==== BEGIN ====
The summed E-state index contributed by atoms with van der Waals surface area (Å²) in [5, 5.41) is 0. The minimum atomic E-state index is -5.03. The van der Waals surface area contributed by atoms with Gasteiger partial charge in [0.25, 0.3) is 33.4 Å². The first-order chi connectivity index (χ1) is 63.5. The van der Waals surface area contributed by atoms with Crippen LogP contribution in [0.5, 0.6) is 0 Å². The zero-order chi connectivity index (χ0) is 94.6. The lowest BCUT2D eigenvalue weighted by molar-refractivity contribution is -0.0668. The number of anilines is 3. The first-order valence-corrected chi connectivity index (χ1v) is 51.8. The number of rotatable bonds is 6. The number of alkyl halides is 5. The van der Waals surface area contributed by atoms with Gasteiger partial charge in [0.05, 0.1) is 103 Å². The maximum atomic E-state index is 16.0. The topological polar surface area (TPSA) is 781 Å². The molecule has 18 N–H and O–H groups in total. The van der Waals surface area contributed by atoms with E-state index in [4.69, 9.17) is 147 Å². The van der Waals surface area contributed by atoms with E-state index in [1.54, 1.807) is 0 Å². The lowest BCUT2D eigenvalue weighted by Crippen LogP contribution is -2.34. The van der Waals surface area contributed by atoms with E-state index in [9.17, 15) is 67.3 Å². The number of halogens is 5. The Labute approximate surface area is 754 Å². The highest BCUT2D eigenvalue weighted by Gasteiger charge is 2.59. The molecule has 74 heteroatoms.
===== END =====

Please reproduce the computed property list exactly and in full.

The summed E-state index contributed by atoms with van der Waals surface area (Å²) in [5, 5.41) is 0. The minimum atomic E-state index is -5.03. The van der Waals surface area contributed by atoms with Gasteiger partial charge in [0.25, 0.3) is 33.4 Å². The first-order chi connectivity index (χ1) is 63.5. The van der Waals surface area contributed by atoms with Crippen LogP contribution in [0.5, 0.6) is 0 Å². The zero-order chi connectivity index (χ0) is 94.6. The lowest BCUT2D eigenvalue weighted by molar-refractivity contribution is -0.0668. The number of anilines is 3. The first-order valence-corrected chi connectivity index (χ1v) is 51.8. The number of rotatable bonds is 6. The number of alkyl halides is 5. The van der Waals surface area contributed by atoms with Gasteiger partial charge in [0.05, 0.1) is 103 Å². The maximum atomic E-state index is 16.0. The topological polar surface area (TPSA) is 781 Å². The molecule has 18 N–H and O–H groups in total. The van der Waals surface area contributed by atoms with E-state index in [4.69, 9.17) is 147 Å². The van der Waals surface area contributed by atoms with E-state index in [1.54, 1.807) is 0 Å². The lowest BCUT2D eigenvalue weighted by Crippen LogP contribution is -2.34. The van der Waals surface area contributed by atoms with E-state index in [9.17, 15) is 67.3 Å². The number of halogens is 5. The Labute approximate surface area is 754 Å². The highest BCUT2D eigenvalue weighted by Gasteiger charge is 2.59. The molecule has 74 heteroatoms.